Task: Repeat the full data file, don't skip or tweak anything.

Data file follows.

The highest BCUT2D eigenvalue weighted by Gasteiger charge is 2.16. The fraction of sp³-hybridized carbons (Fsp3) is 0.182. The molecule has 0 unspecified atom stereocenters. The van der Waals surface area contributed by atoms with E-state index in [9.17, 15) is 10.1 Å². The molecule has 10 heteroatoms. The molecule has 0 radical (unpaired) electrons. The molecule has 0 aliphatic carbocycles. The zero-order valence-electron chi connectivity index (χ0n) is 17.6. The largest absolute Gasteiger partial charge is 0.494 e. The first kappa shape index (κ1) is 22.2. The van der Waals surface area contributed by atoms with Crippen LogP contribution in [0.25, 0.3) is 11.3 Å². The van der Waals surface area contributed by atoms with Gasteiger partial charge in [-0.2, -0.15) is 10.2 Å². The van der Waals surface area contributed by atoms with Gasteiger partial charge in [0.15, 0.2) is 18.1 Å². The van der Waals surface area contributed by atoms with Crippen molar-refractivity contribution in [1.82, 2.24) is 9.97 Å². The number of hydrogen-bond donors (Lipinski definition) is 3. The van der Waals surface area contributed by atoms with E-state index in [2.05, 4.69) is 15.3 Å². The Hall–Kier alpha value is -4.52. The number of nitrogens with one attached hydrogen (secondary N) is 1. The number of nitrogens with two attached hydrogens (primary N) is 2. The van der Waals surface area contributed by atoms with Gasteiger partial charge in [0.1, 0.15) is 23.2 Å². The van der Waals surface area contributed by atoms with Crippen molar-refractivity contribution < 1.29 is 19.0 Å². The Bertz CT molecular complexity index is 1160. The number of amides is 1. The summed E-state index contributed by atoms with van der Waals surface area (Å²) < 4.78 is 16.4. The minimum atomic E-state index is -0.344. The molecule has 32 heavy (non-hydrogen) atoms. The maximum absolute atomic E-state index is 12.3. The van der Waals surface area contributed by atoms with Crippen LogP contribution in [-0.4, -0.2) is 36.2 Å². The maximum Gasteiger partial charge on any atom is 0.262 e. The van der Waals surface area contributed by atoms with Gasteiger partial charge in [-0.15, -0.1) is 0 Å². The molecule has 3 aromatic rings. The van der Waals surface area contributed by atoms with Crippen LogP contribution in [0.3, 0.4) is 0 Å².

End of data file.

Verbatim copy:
The highest BCUT2D eigenvalue weighted by Gasteiger charge is 2.16. The fraction of sp³-hybridized carbons (Fsp3) is 0.182. The molecule has 0 unspecified atom stereocenters. The van der Waals surface area contributed by atoms with E-state index in [9.17, 15) is 10.1 Å². The molecule has 10 heteroatoms. The molecule has 0 radical (unpaired) electrons. The molecule has 0 aliphatic carbocycles. The zero-order valence-electron chi connectivity index (χ0n) is 17.6. The largest absolute Gasteiger partial charge is 0.494 e. The first kappa shape index (κ1) is 22.2. The van der Waals surface area contributed by atoms with Crippen LogP contribution in [0.25, 0.3) is 11.3 Å². The van der Waals surface area contributed by atoms with Gasteiger partial charge in [-0.2, -0.15) is 10.2 Å². The van der Waals surface area contributed by atoms with Gasteiger partial charge in [0.15, 0.2) is 18.1 Å². The van der Waals surface area contributed by atoms with Crippen molar-refractivity contribution in [1.82, 2.24) is 9.97 Å². The number of hydrogen-bond donors (Lipinski definition) is 3. The van der Waals surface area contributed by atoms with E-state index in [2.05, 4.69) is 15.3 Å². The Hall–Kier alpha value is -4.52. The number of nitrogens with one attached hydrogen (secondary N) is 1. The number of nitrogens with two attached hydrogens (primary N) is 2. The van der Waals surface area contributed by atoms with Gasteiger partial charge in [0.1, 0.15) is 23.2 Å². The van der Waals surface area contributed by atoms with Crippen molar-refractivity contribution < 1.29 is 19.0 Å². The Bertz CT molecular complexity index is 1160. The number of amides is 1. The summed E-state index contributed by atoms with van der Waals surface area (Å²) < 4.78 is 16.4. The minimum atomic E-state index is -0.344. The molecule has 32 heavy (non-hydrogen) atoms. The maximum absolute atomic E-state index is 12.3. The van der Waals surface area contributed by atoms with Crippen LogP contribution in [-0.4, -0.2) is 36.2 Å². The maximum Gasteiger partial charge on any atom is 0.262 e. The van der Waals surface area contributed by atoms with Gasteiger partial charge in [-0.15, -0.1) is 0 Å². The molecule has 3 aromatic rings. The van der Waals surface area contributed by atoms with Crippen LogP contribution in [0.3, 0.4) is 0 Å².